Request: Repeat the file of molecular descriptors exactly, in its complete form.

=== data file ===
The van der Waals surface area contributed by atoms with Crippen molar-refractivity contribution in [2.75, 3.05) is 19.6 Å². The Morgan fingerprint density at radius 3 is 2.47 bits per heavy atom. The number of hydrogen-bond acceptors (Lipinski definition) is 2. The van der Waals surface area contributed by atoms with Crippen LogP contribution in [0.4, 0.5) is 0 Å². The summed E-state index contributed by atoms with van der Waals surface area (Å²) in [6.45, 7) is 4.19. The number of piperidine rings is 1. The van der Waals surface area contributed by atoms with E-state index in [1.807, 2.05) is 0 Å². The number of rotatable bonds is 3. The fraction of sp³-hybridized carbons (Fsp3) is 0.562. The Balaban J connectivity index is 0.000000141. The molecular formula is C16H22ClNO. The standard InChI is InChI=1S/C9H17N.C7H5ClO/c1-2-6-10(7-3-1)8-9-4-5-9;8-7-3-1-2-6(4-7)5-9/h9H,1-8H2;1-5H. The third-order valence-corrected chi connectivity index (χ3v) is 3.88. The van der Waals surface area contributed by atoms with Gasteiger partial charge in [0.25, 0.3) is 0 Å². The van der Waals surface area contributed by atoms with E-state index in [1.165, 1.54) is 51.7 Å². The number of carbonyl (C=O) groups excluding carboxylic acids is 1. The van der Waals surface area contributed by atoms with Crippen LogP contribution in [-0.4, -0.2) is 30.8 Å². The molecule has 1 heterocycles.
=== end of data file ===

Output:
The van der Waals surface area contributed by atoms with Crippen molar-refractivity contribution in [2.75, 3.05) is 19.6 Å². The Morgan fingerprint density at radius 3 is 2.47 bits per heavy atom. The number of hydrogen-bond acceptors (Lipinski definition) is 2. The van der Waals surface area contributed by atoms with Crippen LogP contribution in [0.4, 0.5) is 0 Å². The summed E-state index contributed by atoms with van der Waals surface area (Å²) in [6.45, 7) is 4.19. The number of piperidine rings is 1. The van der Waals surface area contributed by atoms with E-state index in [1.807, 2.05) is 0 Å². The number of rotatable bonds is 3. The fraction of sp³-hybridized carbons (Fsp3) is 0.562. The Balaban J connectivity index is 0.000000141. The molecular formula is C16H22ClNO. The standard InChI is InChI=1S/C9H17N.C7H5ClO/c1-2-6-10(7-3-1)8-9-4-5-9;8-7-3-1-2-6(4-7)5-9/h9H,1-8H2;1-5H. The third-order valence-corrected chi connectivity index (χ3v) is 3.88. The van der Waals surface area contributed by atoms with Gasteiger partial charge in [0.25, 0.3) is 0 Å². The van der Waals surface area contributed by atoms with E-state index in [1.165, 1.54) is 51.7 Å². The number of carbonyl (C=O) groups excluding carboxylic acids is 1. The van der Waals surface area contributed by atoms with Crippen LogP contribution in [-0.4, -0.2) is 30.8 Å². The molecule has 1 heterocycles.